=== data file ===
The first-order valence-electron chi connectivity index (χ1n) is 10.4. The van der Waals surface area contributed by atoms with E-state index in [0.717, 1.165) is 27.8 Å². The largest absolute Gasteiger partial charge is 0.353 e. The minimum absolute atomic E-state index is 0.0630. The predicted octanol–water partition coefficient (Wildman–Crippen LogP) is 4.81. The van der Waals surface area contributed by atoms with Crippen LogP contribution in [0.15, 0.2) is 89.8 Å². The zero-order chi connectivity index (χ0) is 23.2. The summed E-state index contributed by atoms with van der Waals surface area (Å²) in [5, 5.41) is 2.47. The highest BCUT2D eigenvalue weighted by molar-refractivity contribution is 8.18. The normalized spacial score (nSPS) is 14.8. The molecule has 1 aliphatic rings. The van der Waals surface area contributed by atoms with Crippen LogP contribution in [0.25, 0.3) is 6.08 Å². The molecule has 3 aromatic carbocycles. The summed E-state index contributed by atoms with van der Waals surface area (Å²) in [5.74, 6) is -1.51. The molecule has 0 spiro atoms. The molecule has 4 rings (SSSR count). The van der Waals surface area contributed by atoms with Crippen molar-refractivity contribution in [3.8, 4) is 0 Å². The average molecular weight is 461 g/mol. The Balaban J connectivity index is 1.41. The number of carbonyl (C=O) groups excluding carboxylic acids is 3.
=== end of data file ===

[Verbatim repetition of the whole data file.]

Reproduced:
The first-order valence-electron chi connectivity index (χ1n) is 10.4. The van der Waals surface area contributed by atoms with E-state index in [0.717, 1.165) is 27.8 Å². The largest absolute Gasteiger partial charge is 0.353 e. The minimum absolute atomic E-state index is 0.0630. The predicted octanol–water partition coefficient (Wildman–Crippen LogP) is 4.81. The van der Waals surface area contributed by atoms with Crippen LogP contribution in [0.15, 0.2) is 89.8 Å². The zero-order chi connectivity index (χ0) is 23.2. The summed E-state index contributed by atoms with van der Waals surface area (Å²) in [5, 5.41) is 2.47. The highest BCUT2D eigenvalue weighted by molar-refractivity contribution is 8.18. The normalized spacial score (nSPS) is 14.8. The molecule has 1 aliphatic rings. The van der Waals surface area contributed by atoms with Crippen LogP contribution in [0.25, 0.3) is 6.08 Å². The molecule has 3 aromatic carbocycles. The summed E-state index contributed by atoms with van der Waals surface area (Å²) in [5.74, 6) is -1.51. The molecule has 0 spiro atoms. The molecule has 4 rings (SSSR count). The van der Waals surface area contributed by atoms with Crippen molar-refractivity contribution in [3.8, 4) is 0 Å². The average molecular weight is 461 g/mol. The Balaban J connectivity index is 1.41. The number of carbonyl (C=O) groups excluding carboxylic acids is 3.